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Photography Daria Nepriakhina

This dating app has introduced an anti-ghosting feature

Commiserations to West Elm Caleb

We’ve all been there: you’ve double-texted, triple-texted, even considered the indignity of a fourth consecutive text. You’ve convinced yourself that they’ve either lost their phone, been abducted by aliens, or died. You’ve spent entire evenings stalking all their social media accounts and checking to see if they’ve updated their dating app profile. Still, no reply. You’ve been ghosted.

Anyone who has been ghosted knows how devastating an experience it can be. While being dumped is obviously painful, there’s comfort in knowing that your relationship is definitely over and the other person respected your feelings enough to be honest with you. There’s no such closure with ghosting.

A world without ghosting might sound like a fantasy – but a new feature on Gen Z dating app Snack hopes to change that.

Exclusively available to users aged between 18 and 35, Snack is a dating app which launched last year. It’s sort of a cross between TikTok and Tinder, as users connect with each other through sharing and engaging with video content.

“This generation does not currently have a dating app that caters directly to them. By making the app exclusive to 18-35 year olds, it allows us to lean in and super serve this demographic with an app that speaks their digital language and ensures the best matches possible,” says Snack’s CEO Kim Kaplan, former Senior Executive at Match Group and Plenty of Fish. “We’re excited to roll out new features that will make it even easier for Gen Z to connect with each other in a way that’s more relevant to their generation so they can date by their own rules.”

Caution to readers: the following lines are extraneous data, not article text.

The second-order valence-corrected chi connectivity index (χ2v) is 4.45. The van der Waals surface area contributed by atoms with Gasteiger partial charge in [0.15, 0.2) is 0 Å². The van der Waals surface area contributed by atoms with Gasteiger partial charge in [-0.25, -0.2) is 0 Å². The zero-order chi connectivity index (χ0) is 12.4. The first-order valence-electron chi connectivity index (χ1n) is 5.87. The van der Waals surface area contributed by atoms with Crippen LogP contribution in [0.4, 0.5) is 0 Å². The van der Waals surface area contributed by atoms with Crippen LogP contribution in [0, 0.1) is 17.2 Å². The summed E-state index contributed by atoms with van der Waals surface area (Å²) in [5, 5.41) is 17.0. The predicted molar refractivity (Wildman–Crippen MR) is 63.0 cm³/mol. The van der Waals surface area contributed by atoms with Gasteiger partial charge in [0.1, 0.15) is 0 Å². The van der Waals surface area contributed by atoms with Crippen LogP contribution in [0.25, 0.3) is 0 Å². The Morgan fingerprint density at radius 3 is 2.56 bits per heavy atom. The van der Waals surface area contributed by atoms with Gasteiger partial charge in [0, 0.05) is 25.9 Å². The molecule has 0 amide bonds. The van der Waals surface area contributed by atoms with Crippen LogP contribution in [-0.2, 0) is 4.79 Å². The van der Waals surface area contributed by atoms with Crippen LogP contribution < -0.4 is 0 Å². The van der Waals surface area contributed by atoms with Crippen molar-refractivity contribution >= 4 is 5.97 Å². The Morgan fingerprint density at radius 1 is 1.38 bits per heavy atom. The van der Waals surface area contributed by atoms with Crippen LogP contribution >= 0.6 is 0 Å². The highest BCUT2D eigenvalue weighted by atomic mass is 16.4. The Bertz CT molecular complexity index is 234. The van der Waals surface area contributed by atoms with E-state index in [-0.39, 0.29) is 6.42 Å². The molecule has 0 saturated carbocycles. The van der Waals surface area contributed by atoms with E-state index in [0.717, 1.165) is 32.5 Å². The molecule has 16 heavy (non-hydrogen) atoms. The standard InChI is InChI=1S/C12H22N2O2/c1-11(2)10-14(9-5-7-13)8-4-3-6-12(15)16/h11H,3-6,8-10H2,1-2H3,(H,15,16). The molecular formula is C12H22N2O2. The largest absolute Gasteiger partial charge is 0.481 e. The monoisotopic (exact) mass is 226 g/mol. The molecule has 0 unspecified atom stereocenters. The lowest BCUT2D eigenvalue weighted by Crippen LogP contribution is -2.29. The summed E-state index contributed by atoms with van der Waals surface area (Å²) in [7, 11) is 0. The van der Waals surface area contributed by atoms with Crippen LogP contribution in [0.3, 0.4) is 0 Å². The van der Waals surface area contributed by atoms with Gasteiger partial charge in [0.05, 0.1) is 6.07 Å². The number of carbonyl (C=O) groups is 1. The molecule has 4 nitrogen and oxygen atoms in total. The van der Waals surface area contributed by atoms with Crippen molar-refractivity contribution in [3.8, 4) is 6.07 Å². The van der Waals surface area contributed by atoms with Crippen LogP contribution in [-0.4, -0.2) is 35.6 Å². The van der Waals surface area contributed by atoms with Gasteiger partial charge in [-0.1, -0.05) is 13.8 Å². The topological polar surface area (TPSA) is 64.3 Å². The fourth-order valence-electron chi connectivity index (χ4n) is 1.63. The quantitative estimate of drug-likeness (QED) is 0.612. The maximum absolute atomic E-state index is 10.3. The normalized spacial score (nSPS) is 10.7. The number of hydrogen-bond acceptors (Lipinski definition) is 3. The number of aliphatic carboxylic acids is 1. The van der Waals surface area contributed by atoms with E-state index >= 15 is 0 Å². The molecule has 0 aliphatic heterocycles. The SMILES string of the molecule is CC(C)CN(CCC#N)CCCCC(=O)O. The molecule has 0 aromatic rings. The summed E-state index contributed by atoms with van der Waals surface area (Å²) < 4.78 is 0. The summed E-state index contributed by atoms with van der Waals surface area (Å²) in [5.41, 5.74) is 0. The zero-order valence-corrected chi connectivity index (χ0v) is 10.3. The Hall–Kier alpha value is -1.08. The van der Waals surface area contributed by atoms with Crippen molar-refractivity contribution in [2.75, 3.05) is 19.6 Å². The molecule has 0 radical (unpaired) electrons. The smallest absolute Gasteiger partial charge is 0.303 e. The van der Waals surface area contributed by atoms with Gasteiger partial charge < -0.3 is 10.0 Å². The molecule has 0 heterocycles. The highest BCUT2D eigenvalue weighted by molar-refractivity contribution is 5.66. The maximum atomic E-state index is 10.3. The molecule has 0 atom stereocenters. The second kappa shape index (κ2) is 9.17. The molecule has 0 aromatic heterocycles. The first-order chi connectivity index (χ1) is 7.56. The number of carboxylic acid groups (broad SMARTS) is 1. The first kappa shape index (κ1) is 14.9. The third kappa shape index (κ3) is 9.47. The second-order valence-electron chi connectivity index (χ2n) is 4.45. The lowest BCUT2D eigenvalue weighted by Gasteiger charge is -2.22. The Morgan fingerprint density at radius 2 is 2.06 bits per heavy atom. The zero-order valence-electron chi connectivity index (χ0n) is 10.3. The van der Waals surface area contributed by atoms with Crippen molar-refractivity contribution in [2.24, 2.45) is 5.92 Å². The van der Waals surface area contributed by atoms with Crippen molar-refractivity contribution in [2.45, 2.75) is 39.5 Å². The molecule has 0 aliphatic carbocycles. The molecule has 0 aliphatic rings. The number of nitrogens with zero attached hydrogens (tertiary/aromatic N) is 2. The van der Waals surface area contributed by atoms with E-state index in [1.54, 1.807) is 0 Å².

A new anti-ghosting feature launched on the app this week, which Snack hopes will "bring some basic manners and decency to the dating app game." This new feature means that singles will now get reported and subsequently deprioritised if they ghost too frequently. Essentially, that the more you ghost, the less your profile gets seen. It's bad news for all the West Elm Calebs of the world.

Is ghosting really so endemic that we need anti-ghosting tech? The short answer is: yes. A recent study from Plenty of Fish found that 78% of singletons had been ghosted at some point.

Olivia James, a London-based therapist, explains why ghosting is on the up. “Many people find hearing and saying 'no' excruciating. Sometimes we can’t quite articulate why someone gives us 'the ick'. Sometimes we are afraid of hurting someone’s feelings or we fear there will be repercussions,” she explains. “Gen Z and Millennials also behave differently than earlier generations and there's more of a hookup culture where people and relationships are considered more disposable.”

“Almost everyone has deep wounds about not being loveable and attractive enough,” James continues. “Ghosting and being ghosted can create more of these insecurities.” As dating in the 21st century is a minefield already, the news that Snack is trying to make things easier for singletons is undeniably refreshing.

But is ghosting always a bad thing? James points out that in some circumstances, ghosting can be necessary. “There are serious security considerations here too,” she says. “Some people get quite nasty and vindictive if they are rejected. Some people on dating apps are abusive or obsessive and it's essential that we can report them and cut off all contact to make sure this doesn't escalate into stalking and physical violence.”

Of course, honesty is usually the best policy, but it’s naïve to assume that it’s straightforward or possible to be open and communicative 100% of the time. As James points out: you shouldn’t hesitate to cut contact with anyone who appears abusive.